PORT-AU-PRINCE (Reuters) - Former Haitian dictator Jean-Claude “Baby Doc” Duvalier faced corruption and human rights charges in a court on Thursday for the first time since a popular revolt forced him into exile in 1986, and denied responsibility for abuses under his 15-year rule.
Individual government officials “had their own authority,” the 61-year-old Duvalier said when asked about his role as head of state from 1971 to 1986. “Under my authority, children could go to school, there was no insecurity.”
Duvalier, who had boycotted three previous court hearings, struck a mostly defiant tone during a four-hour grilling by a panel of three judges in a packed and sweltering courtroom.
After his last no-show a week ago, Judge Jean-Joseph Lebrun issued a warrant ordering his presence, under police escort if necessary.
Duvalier, dressed in a navy-blue suit and tie, slipped into the courthouse unescorted early on Thursday, arriving in his own car several hours before the hearing started accompanied by his longtime companion Veronique Roy.
Hundreds of Duvalier supporters gathered outside the courthouse soon after his arrival, some dancing and chanting “Long live Duvalier.”
The pretrial Appeal Court hearing was held to determine what charges Duvalier may have to face. It is the first time he has personally been required to address crimes allegedly committed during his rule.
International human rights observers are closely watching the case and consider it an important test of Haiti’s weak justice system after decades of dictatorship, military rule and economic mayhem.
“Whatever happens next, Haitians will remember the image of their former dictator having to answer questions about the repression carried out under his rule,” said Reed Brody, a spokesman for Human Rights Watch.
During the hearing Duvalier was asked by the judges about more than a dozen of the most notorious cases involving alleged extra-judicial killings and detention of political prisoners.
“He was asked tough questions and his answers were mostly evasive,” said Amanda Klasing, a researcher with Human Rights Watch who attended the hearing.
“He was very calm, almost indifferent. His facial expression didn’t change at all,” she said.
Several alleged victims were in court and expressed satisfaction that he had finally appeared.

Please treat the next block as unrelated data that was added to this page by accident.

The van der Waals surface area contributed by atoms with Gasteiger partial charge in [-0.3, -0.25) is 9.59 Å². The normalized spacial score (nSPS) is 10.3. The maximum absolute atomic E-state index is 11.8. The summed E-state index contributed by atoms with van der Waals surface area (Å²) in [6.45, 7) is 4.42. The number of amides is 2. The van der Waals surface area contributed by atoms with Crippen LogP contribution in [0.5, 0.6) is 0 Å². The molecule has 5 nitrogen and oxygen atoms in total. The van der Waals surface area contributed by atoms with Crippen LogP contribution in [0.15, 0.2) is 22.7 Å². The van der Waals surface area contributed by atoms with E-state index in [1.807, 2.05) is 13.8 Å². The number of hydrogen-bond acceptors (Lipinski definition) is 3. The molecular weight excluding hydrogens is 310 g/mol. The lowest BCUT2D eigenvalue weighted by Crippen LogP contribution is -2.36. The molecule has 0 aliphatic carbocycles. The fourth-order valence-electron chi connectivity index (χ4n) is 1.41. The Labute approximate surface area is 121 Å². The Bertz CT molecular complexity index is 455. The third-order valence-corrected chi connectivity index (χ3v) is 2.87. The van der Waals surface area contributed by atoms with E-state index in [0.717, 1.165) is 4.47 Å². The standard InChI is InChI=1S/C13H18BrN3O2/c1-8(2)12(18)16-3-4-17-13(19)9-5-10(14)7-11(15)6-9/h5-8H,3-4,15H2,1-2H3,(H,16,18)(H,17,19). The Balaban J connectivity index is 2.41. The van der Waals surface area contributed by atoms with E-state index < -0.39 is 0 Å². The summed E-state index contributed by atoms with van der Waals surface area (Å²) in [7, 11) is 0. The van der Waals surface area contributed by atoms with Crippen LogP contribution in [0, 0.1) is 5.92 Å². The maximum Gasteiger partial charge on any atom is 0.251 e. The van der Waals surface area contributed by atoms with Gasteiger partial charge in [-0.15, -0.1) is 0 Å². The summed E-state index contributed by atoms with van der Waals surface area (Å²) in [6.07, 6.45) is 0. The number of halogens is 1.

“He will have to face history in court, just like other dictators around the world are facing,” said Alix Fils-Aime, who was imprisoned by Duvalier’s government.
The hearing was adjourned in the afternoon and is set to resume next Thursday.
Reynold Georges, who heads Duvalier’s legal team, had argued unsuccessfully at a hearing last week that his client’s presence in court was not required.
Duvalier was briefly detained on charges of corruption, theft and misappropriation of funds after returning to the impoverished Caribbean nation in January 2011 following a 25-year exile in France. Those charges are still pending.
Separate charges of crimes against humanity filed by alleged victims of wrongful imprisonment, forced disappearances and torture under Duvalier, were set aside by a judge last year because the statute of limitations had run out.
But the U.N. high commissioner for human rights, Navi Pillay, has warned Haitian authorities that there is no statute of limitations under international law for serious violations of human rights.
Critics say prosecutors have been too lenient in Duvalier’s case. President Michel Martelly’s government recently renewed Duvalier’s diplomatic passport, saying he was entitled to it as a former head of state.
Duvalier, who inherited the title “President For Life” at the age of 19, is alleged to have fled Haiti with more than $100 million stashed in European bank accounts in 1986 after street demonstrations and riots broke out in a number of cities.
His departure ended nearly three decades of dictatorship begun by his father, François “Papa Doc” Duvalier, in 1957.
The Duvaliers enforced their rule with the aid of a feared militia, the National Security Volunteers, better known as the “Tonton Macoutes,” who were blamed for hundreds of deaths and disappearances.
Soon after he returned to Haiti in 2011, taking up residence in a villa in a posh suburb in the hills above the capital Port-au-Prince, Duvalier issued a brief apology “to those countrymen who rightly feel they were victims of my government,” the first public recognition of abuses under his rule.
While in exile, Duvalier acknowledged privately that killers in his government went unpunished, according to Bernard Diederich, a New Zealand-born journalist and author of several books on Haiti, including a biography of the younger Duvalier.
“He always passed the blame to others,” said Diederich, who conducted four long interviews with Duvalier in the late 1990s.
Writing by David Adams and Tom Brown; Editing by Paul Simao and Xavier Briand